The University of Vermont's Independent Voice Since 1883

The Vermont Cynic

Expatriate Vermonter Reacts to Election

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Dear America,My name is Samara Manges, I am a 24 year old female from the state of Vermont. In September this year I moved to France to work as a language assistant for 7 months. It is now two months later and America has chosen it’s 45th president of the United States of America. The tears, anxiety and stress of the hours between November 7th and 8th were shared with my fellow expats in France, along with millions of Americans back home. Full disclosure, I was an avid Bernie Sanders supporter and after he lost I shifted my full support to Hillary Clinton. As of right now, into the waning hours of election day I feel the indescribable fear and pain of our country having elected Donald Trump. I love living in France, but one thing French people are known for is their outwardness when it comes to politics. I am scared to face the French. I am scared to face the world outside of the U.S as a representative of its policies and ideals that I do not agree with. When people asked me, “Can Donald Trump actually become president” my answer was no. I had hoped that America, in the face of bigotry, xenophobia and sexism, would say no. When people will ask me, “How did this happen” I will try not to cry and say, “I don’t know”.

I have fear for my country. I have never felt fear with such a magnitude before,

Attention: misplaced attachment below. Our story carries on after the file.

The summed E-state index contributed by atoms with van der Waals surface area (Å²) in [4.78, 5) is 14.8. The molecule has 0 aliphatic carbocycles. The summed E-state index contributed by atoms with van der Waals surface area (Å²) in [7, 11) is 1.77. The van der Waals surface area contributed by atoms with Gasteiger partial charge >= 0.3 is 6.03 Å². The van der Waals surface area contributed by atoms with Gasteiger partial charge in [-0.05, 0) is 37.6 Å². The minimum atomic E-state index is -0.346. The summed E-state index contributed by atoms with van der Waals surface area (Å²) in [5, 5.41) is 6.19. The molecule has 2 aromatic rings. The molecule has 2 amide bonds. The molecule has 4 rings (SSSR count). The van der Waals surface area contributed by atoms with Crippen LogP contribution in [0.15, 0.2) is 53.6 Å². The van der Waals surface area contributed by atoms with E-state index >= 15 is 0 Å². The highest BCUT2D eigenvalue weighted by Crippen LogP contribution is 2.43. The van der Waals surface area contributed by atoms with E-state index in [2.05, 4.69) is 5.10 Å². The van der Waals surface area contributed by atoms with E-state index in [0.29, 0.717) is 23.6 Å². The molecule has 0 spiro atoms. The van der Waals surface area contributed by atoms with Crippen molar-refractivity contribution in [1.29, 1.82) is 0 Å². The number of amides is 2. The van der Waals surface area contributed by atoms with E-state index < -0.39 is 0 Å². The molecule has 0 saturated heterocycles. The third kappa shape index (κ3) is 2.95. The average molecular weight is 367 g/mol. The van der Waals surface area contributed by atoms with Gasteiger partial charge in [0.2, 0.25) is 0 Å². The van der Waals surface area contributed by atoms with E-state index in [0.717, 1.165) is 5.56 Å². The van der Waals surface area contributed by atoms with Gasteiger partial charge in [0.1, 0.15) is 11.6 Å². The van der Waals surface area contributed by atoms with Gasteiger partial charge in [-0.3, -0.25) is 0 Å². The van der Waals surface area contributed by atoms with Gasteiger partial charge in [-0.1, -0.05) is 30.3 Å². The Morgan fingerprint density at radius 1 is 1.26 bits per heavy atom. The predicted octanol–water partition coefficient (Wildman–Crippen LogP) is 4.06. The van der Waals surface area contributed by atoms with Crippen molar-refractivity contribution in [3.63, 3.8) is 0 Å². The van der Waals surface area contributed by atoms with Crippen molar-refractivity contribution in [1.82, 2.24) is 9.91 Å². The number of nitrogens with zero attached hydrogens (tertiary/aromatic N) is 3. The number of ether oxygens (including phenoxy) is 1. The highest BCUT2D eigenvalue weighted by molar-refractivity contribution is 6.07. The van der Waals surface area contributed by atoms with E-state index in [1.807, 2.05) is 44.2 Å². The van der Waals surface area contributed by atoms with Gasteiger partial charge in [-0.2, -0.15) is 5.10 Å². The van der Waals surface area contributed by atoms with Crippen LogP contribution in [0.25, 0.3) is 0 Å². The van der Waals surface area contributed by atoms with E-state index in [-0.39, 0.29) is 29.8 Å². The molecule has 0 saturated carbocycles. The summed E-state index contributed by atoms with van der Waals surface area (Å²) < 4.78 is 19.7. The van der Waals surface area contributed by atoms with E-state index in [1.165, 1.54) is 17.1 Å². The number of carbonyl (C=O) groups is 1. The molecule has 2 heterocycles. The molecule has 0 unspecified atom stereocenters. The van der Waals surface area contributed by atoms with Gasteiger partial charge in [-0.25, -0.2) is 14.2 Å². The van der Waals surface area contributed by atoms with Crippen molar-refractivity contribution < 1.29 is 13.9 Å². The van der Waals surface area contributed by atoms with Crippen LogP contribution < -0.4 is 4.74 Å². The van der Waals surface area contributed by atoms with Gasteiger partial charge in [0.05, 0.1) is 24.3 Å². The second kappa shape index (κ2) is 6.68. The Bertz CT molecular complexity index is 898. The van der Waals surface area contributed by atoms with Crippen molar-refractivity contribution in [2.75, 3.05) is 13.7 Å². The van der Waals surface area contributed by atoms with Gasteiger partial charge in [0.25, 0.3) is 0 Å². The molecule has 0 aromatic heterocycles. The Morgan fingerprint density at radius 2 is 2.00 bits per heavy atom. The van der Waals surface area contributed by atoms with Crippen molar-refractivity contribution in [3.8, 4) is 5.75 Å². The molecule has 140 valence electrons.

a feeling I know I share with millions. My heart breaks for my country, not only because my

preferred candidate did not win, but also because it illustrates the ruptured, and profoundly fractured spirit of the United States.

I also have anger. This pit in my stomach keeps growing, and I can feel it’s poison seeping through my body. I want to yell, scream and shake the people that can’t seem to see the racist and sexist foundation of the man that is now our President of the United States of America.

But wait. Why is anger always the body’s first emotional reaction? Anger and sadness.Though, anger cuts deeper and goes further. The only answer I can find is, it’s easy. It’s easy to rest in anger, it distances “the other,” what we don’t know, what we fear, what we hate. Anger lets us stay back, laugh at the loser and continue on a single-minded, narrow path. What’s hard is listening. It takes more courage and strength to ask the person next to you, “Why do you feel this way?” instead of ignoring them from anger. I don’t want to be angry with you, America. I don’t want to be embarrassed. I am the person I am today because I’ve been afforded wonderful opportunities provided for me by my country. I want to understand. We get more answers asking questions than yelling in anger.

It doesn’t matter how we got here. What matters is that we put downs the clubs and pitchforks and emotionally enter the 21st century. Stop being afraid of asking what makes us, the citizens united under one flag, so different? Stop being afraid of what you are not. Ask questions and when someone ask you one, take time to think before you speak. If anger is your first response, be braver and try to understand.

Personally, I’ve always loved the color purple.

Sincerely,

Samara Manges

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The University of Vermont's Independent Voice Since 1883
Expatriate Vermonter Reacts to Election